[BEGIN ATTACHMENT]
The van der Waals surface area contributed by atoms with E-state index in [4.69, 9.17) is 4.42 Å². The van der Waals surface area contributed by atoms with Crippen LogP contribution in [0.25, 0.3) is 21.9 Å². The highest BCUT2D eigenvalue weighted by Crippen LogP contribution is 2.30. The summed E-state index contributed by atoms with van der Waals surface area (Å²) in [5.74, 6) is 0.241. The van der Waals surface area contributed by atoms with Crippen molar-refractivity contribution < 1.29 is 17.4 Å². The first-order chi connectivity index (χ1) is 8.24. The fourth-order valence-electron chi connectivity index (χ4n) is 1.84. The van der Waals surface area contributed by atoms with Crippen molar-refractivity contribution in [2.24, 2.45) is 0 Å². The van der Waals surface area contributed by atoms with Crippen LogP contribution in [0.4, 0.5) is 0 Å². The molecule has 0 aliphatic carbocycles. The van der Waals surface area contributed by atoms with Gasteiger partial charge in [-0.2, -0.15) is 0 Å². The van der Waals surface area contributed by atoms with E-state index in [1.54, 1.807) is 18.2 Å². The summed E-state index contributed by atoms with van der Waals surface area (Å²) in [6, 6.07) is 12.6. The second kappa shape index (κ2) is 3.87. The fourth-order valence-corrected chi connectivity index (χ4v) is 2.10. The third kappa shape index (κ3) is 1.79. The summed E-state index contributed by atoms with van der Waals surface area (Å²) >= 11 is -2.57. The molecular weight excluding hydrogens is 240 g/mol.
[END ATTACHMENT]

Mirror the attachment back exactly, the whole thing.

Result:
The van der Waals surface area contributed by atoms with E-state index in [4.69, 9.17) is 4.42 Å². The van der Waals surface area contributed by atoms with Crippen LogP contribution in [0.25, 0.3) is 21.9 Å². The highest BCUT2D eigenvalue weighted by Crippen LogP contribution is 2.30. The summed E-state index contributed by atoms with van der Waals surface area (Å²) in [5.74, 6) is 0.241. The van der Waals surface area contributed by atoms with Crippen molar-refractivity contribution < 1.29 is 17.4 Å². The first-order chi connectivity index (χ1) is 8.24. The fourth-order valence-electron chi connectivity index (χ4n) is 1.84. The van der Waals surface area contributed by atoms with Crippen molar-refractivity contribution in [2.24, 2.45) is 0 Å². The van der Waals surface area contributed by atoms with Crippen LogP contribution in [0.4, 0.5) is 0 Å². The molecule has 0 aliphatic carbocycles. The van der Waals surface area contributed by atoms with Gasteiger partial charge in [-0.2, -0.15) is 0 Å². The van der Waals surface area contributed by atoms with E-state index in [1.54, 1.807) is 18.2 Å². The summed E-state index contributed by atoms with van der Waals surface area (Å²) in [6, 6.07) is 12.6. The second kappa shape index (κ2) is 3.87. The fourth-order valence-corrected chi connectivity index (χ4v) is 2.10. The third kappa shape index (κ3) is 1.79. The summed E-state index contributed by atoms with van der Waals surface area (Å²) >= 11 is -2.57. The molecular weight excluding hydrogens is 240 g/mol.